Los Angeles Times | Louise Roug | December 5, 2004
Clyde Fans & Scrapbook Reviewed in The LA Times Book Review
The grand old man of the form, Will Eisner, calls words and pictures strung together on the page "sequential art." As a genre, sequential art -- comic books and graphic novels -- increasingly occupies a prominent place in the popular culture. The cartoonist has to master dual disciplines -- art and storytelling -- and in the best books, the two elements are seamless.
And so it is with "Mother, Come Home" (Dark Horse Books: 128 pp., $14.95) by 27-year-old Paul Hornschemeier, a story almost Scandinavian in its bleakness. Thomas, a 7-year-old, loses his mother, who, just before she dies, gives him a plastic lion's mask. "My mother loved to give presents," narrates the adult Thomas in the next panel, which shows the boy standing in the snow at her grave, his father next to him. The two are not holding hands.
In response to the loss, the father slowly withdraws from the world. One long, dreamy sequence depicts him suspended in the dark purple morass of his mind, searching for his lost wife. Soon, the young Thomas (nicknamed "Aquinas") imagines himself "the groundskeeper," watching over his father's retreat while trying to control the weeds that threaten their garden, wearing -- inevitably -- the cheap lion's mask.
The story is miserable but never maudlin, in part because of the tightly reined visuals. Brevity may be the soul of wit, but tragedy beats with the cruel heart of pithiness. Clean-swept and slow, "Mother, Come Home" is so sparse that certain panels are pure abstraction. One shows simply a wall phone, recognizable only in the context of panels before and after. The world is seen through the eyes of someone just tall enough to reach that phone but who nonetheless imagines himself the protector of a sadly shrinking household. When the world comes apart (again), it's a small world getting even smaller.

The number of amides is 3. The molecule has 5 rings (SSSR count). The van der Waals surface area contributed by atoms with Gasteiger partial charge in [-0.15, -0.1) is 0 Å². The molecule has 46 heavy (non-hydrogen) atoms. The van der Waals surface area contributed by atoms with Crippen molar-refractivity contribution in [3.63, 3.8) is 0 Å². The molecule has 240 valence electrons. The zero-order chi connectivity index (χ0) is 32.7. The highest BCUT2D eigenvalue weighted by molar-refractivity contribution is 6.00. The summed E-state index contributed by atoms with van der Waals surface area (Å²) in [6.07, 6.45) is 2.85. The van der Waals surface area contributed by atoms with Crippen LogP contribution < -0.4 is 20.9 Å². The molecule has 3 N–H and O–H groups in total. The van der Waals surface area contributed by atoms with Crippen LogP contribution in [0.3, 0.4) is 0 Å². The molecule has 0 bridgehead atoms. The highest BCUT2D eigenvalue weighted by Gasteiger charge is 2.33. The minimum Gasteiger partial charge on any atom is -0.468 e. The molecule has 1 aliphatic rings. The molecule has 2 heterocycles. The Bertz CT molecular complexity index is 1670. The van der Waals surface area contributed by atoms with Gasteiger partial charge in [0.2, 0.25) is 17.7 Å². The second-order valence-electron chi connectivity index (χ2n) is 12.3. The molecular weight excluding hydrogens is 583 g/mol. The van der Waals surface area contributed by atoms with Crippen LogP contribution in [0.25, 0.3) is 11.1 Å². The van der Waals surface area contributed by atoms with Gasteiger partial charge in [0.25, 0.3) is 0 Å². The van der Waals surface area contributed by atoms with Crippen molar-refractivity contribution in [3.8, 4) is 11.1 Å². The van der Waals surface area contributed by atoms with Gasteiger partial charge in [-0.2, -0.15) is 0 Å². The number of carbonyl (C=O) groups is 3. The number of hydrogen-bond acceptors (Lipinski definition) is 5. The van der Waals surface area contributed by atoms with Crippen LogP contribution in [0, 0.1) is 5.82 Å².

Art Spiegelman's "In the Shadow of No Towers" (Pantheon: 42 pp., $19.95) hints at economy in its page count. Each page, however, is cardboard thick and broadsheet wide, like the book itself: sprawling, oversized and dense. It fits the large subject: Spiegelman's experience of the events of Sept. 11 and their aftermath. His black-on-black New Yorker cover, with the ghostly outline of the World Trade Center towers, was the magazine's first after the attacks.
In the book's prologue, titled "The Sky Is Falling," Spiegelman writes: "Before 9/11 my traumas were all more or less self-inflicted, but outrunning the toxic cloud that moments before had been the north tower of the World Trade Center left me reeling on that faultline where World History and Personal History collide -- the intersection my parents, Auschwitz survivors, had warned me about when they taught me to always keep my bags packed."